Whatever stage your runbooks are at, it’s key to update these regularly. If you notice something is incorrect in a runbook during response, flag it and go back to it later. Runbooks only work if they’re reflective of the current state. Create time and space to keep these assets up to date.

And remember that runbooks aren’t a cure-all. You can’t plan for and map out resolution instructions for every incident. As your system grows, you’ll encounter novel incidents. A runbook is a tool, not a silver bullet.

How do I know what success looks like?

True success comes from the entire organization adopting service ownership. You’re never done with this initiative, as services and their needs and dependencies are constantly changing. However, you can use metrics to understand how your service is performing. And you can talk to your team and understand qualitatively how they feel about this change.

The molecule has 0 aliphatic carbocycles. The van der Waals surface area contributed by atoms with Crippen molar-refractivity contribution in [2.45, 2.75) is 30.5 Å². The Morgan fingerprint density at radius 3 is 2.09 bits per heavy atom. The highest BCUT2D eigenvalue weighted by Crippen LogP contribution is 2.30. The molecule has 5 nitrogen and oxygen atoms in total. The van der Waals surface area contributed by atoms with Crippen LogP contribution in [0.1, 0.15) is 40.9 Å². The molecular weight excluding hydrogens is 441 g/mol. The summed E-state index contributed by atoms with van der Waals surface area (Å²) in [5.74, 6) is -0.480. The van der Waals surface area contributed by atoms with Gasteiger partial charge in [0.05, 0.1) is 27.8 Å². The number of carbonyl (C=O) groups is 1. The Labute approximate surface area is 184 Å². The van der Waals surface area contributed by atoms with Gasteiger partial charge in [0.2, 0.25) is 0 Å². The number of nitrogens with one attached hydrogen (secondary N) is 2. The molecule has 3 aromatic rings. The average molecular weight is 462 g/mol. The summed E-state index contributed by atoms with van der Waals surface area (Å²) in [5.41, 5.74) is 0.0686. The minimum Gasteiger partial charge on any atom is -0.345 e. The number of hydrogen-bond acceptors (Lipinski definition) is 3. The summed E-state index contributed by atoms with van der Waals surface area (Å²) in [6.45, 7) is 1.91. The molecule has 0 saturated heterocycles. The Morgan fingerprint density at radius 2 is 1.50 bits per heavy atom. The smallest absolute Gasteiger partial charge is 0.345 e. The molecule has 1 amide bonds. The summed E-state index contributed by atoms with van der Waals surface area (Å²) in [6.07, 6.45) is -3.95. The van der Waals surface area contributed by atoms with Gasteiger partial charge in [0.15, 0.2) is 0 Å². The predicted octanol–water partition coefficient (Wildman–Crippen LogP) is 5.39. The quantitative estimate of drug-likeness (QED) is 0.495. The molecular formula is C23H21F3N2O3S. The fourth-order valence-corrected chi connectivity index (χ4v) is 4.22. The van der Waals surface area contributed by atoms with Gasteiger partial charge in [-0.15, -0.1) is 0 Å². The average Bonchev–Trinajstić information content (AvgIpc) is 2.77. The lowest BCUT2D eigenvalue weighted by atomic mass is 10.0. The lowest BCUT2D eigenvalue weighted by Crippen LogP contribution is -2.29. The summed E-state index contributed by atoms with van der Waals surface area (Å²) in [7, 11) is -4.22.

To understand service performance, you can look at a variety of tools. First, you can use analytics to understand how noisy it is, how often your team is paged, and when those interruptions occur. This can give you an understanding of how healthy your service is in the eyes of the team supporting it.

If you want to know how your service is performing in the eyes of your customers, there’s a tool for that as well. SLOs, or service level objectives, are an internal metric used to measure the reliability of a service. SLOs determine the amount of failure a service can experience before a customer is unhappy, and are created from SLIs (service level indicators).

If you’re within the acceptable level of failure (also known as the error budget), your service will be perceived by customers as reliable. If you are not meeting your SLO, it’s likely your customers are unhappy with your performance.